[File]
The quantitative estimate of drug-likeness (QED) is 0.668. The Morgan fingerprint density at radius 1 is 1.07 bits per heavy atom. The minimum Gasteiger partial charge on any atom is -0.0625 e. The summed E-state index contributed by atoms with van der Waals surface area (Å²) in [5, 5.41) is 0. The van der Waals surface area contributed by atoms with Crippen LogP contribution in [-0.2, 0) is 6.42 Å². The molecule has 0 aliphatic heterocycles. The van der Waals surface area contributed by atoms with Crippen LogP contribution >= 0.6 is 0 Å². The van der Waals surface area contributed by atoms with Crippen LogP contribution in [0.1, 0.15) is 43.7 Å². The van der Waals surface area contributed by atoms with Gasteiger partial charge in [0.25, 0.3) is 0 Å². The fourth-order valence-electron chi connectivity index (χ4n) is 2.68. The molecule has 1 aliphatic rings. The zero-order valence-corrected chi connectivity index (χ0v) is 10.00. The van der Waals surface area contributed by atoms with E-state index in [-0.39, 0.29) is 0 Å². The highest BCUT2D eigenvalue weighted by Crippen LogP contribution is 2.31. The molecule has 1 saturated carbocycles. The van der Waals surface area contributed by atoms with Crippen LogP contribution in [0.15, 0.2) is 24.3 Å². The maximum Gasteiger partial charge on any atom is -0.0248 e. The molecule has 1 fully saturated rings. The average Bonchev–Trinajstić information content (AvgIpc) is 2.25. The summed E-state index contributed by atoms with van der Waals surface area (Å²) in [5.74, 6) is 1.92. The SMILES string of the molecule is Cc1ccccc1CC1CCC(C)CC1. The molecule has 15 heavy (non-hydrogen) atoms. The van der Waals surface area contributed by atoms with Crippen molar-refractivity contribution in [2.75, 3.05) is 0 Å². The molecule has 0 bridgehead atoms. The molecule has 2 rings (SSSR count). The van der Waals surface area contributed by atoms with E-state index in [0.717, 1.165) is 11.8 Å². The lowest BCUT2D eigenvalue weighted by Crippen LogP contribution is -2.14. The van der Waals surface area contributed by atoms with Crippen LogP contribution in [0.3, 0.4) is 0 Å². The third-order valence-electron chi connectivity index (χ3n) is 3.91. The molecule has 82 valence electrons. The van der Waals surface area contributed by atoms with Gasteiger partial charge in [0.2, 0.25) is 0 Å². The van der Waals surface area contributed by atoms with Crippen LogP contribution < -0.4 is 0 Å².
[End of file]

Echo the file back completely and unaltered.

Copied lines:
The quantitative estimate of drug-likeness (QED) is 0.668. The Morgan fingerprint density at radius 1 is 1.07 bits per heavy atom. The minimum Gasteiger partial charge on any atom is -0.0625 e. The summed E-state index contributed by atoms with van der Waals surface area (Å²) in [5, 5.41) is 0. The van der Waals surface area contributed by atoms with Crippen LogP contribution in [-0.2, 0) is 6.42 Å². The molecule has 0 aliphatic heterocycles. The van der Waals surface area contributed by atoms with Crippen LogP contribution >= 0.6 is 0 Å². The van der Waals surface area contributed by atoms with Crippen LogP contribution in [0.1, 0.15) is 43.7 Å². The van der Waals surface area contributed by atoms with Gasteiger partial charge in [0.25, 0.3) is 0 Å². The fourth-order valence-electron chi connectivity index (χ4n) is 2.68. The molecule has 1 aliphatic rings. The zero-order valence-corrected chi connectivity index (χ0v) is 10.00. The van der Waals surface area contributed by atoms with E-state index in [-0.39, 0.29) is 0 Å². The highest BCUT2D eigenvalue weighted by Crippen LogP contribution is 2.31. The molecule has 1 saturated carbocycles. The van der Waals surface area contributed by atoms with Crippen LogP contribution in [0.15, 0.2) is 24.3 Å². The maximum Gasteiger partial charge on any atom is -0.0248 e. The molecule has 1 fully saturated rings. The average Bonchev–Trinajstić information content (AvgIpc) is 2.25. The summed E-state index contributed by atoms with van der Waals surface area (Å²) in [5.74, 6) is 1.92. The SMILES string of the molecule is Cc1ccccc1CC1CCC(C)CC1. The molecule has 15 heavy (non-hydrogen) atoms. The van der Waals surface area contributed by atoms with Crippen molar-refractivity contribution in [2.75, 3.05) is 0 Å². The molecule has 0 bridgehead atoms. The molecule has 2 rings (SSSR count). The van der Waals surface area contributed by atoms with E-state index in [0.717, 1.165) is 11.8 Å². The lowest BCUT2D eigenvalue weighted by Crippen LogP contribution is -2.14. The van der Waals surface area contributed by atoms with Crippen LogP contribution in [0.3, 0.4) is 0 Å². The third-order valence-electron chi connectivity index (χ3n) is 3.91. The molecule has 82 valence electrons. The van der Waals surface area contributed by atoms with Gasteiger partial charge in [0.2, 0.25) is 0 Å². The van der Waals surface area contributed by atoms with Crippen LogP contribution < -0.4 is 0 Å².